Despite suffering a torn ACL at the end of the 2009 season, the devastating injury didn’t prevent Wes Welker from making an impact in 2010.
The diminutive but big-hearted slot machine worked tirelessly in rehab and didn’t miss a single game in 2010, leading the team with 86 catches and 848 yards.
Even without Randy Moss in the lineup, Welker continued to produce at a high level, including a five-week stretch where he averaged at least five catches and 11 yards per catch toward the end of the season.
Once Moss left, the Pats decided to bring back a familiar face in Super Bowl hero Deion Branch. While Branch’s departure in 2006 left a bitter taste around the organization, he was welcomed back and definitely outperformed expectations.
Although he had been injury prone in Seattle over the past four seasons, Branch tallied 48 catches for 706 yards and five touchdowns in 11 games with New England.
While it certainly was great to see good production from Branch and Welker, both are aging receivers who have had knee troubles and are in the final year of their contracts. Typically, these players would probably not get another contract from the Pats, but with the uncertainty of the receiving corps, Welker could be brought back.Besides the reliable Branch/Welker duo, the Pats do have a few young wideouts with some upside.
Perhaps the biggest question mark, and potential long-term answer, is 2010 third-rounder Taylor Price.
The former Ohio standout basically redshirted last season, but brings prototypical size (6-foot, 212 pounds) and speed (4.40).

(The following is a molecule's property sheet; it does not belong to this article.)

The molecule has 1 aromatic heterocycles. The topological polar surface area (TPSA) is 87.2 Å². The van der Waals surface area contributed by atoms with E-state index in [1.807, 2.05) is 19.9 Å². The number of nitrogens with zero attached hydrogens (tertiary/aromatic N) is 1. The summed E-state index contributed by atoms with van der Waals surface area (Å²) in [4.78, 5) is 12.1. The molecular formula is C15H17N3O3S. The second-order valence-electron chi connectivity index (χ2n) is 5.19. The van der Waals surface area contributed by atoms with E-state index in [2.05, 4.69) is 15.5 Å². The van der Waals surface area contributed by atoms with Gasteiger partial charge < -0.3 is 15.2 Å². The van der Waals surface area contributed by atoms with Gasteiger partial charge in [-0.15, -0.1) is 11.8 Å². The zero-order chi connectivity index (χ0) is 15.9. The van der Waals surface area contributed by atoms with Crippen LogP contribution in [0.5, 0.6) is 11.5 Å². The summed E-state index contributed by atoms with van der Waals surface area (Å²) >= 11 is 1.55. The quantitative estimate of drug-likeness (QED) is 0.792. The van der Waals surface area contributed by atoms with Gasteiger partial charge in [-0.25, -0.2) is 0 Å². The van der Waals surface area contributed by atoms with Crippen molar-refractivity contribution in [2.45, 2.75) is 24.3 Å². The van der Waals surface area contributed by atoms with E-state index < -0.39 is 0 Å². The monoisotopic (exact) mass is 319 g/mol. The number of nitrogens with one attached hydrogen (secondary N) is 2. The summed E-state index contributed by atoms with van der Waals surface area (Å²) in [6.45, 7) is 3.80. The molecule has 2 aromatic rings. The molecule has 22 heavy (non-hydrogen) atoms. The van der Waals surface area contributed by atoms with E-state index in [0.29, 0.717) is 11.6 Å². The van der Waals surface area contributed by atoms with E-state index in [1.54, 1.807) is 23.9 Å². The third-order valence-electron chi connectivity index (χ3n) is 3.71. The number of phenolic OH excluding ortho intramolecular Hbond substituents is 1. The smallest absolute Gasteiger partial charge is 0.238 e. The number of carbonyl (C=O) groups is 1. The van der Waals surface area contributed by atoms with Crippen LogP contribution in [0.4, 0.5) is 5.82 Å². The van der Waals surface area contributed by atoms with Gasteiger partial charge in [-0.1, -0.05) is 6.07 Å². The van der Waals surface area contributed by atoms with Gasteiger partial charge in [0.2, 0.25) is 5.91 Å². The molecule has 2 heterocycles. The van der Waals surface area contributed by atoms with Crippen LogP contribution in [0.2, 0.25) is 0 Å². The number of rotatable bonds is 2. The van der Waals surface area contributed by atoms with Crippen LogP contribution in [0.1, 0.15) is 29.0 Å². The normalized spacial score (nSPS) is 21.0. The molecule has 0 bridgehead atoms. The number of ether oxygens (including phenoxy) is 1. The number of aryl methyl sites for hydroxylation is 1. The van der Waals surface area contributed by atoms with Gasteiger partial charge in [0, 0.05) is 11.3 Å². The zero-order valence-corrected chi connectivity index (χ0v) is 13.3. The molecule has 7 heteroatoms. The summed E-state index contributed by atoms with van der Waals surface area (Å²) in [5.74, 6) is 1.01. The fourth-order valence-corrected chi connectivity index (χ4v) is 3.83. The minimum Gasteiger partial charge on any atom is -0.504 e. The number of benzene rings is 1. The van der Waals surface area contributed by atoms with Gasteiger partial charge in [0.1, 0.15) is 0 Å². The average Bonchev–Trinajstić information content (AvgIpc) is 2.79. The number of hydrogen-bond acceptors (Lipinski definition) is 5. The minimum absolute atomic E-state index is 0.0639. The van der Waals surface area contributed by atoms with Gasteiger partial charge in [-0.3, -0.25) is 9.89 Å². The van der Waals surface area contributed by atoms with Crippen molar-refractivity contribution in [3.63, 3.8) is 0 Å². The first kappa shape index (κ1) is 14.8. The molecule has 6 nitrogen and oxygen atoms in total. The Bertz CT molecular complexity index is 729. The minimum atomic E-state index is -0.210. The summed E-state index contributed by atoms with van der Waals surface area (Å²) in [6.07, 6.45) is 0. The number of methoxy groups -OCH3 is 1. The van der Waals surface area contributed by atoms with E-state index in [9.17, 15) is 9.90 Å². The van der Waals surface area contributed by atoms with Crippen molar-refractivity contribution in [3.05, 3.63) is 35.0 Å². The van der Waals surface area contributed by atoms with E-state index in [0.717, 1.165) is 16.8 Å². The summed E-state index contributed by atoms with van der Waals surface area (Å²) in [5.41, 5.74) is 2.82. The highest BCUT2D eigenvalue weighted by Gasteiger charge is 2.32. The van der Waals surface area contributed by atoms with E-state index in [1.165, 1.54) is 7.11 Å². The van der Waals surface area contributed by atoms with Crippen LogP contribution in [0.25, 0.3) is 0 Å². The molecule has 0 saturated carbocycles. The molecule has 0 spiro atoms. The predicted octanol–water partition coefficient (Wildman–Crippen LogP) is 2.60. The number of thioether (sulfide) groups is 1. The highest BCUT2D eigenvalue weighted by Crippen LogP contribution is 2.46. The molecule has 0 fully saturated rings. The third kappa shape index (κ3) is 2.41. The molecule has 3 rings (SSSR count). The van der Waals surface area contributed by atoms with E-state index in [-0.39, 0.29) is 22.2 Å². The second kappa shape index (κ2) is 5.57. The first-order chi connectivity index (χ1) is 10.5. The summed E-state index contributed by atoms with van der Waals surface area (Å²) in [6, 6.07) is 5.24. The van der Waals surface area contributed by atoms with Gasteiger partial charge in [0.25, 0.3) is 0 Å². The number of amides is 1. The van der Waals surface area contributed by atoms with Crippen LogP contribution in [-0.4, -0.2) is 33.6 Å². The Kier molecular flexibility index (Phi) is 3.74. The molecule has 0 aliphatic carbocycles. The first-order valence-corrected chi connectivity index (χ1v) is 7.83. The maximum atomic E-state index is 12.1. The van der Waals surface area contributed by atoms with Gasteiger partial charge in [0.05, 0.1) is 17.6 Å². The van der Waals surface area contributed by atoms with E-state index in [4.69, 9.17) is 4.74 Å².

If Price is able to earn some playing time, he certainly projects as a solid No. 2 receiver who can use his speed and size to get down field.
On the other hand, 2009 third-round pick Brandon Tate has had opportunities to earn more playing time, yet he still is an enigma.
The talented former Tar Heel has been a stud kick returner, but a frustratingly inconsistent receiver.
He has the speed to be a deep threat, but is a poor route runner and does not catch the ball consistently.
At this point, Tate will have to make a big jump to earn more time on offense, but may be relegated to return duties.
The last player who may have a role in the offense is Julian Edelman.
After a promising rookie season where he worked as a slot receiver, Edelman seemed to take a step back in his second year.
His reception total dropped from 37 to seven and he didn’t catch a single touchdown.
However, like Tate, he is an asset in the return game as he recorded a 15.3-yard average on punt returns.
If Edelman can become more consistent with his hands, he has the potential to replace Welker in 2012 if he isn’t re-signed.
Overall, this receiving corps is solid, but nowhere near the threat it was in 2007-2009. It will take a big jump from the trio of Price/Tate/Edelman for it to take off to the next level.
State of the Position Grade: B-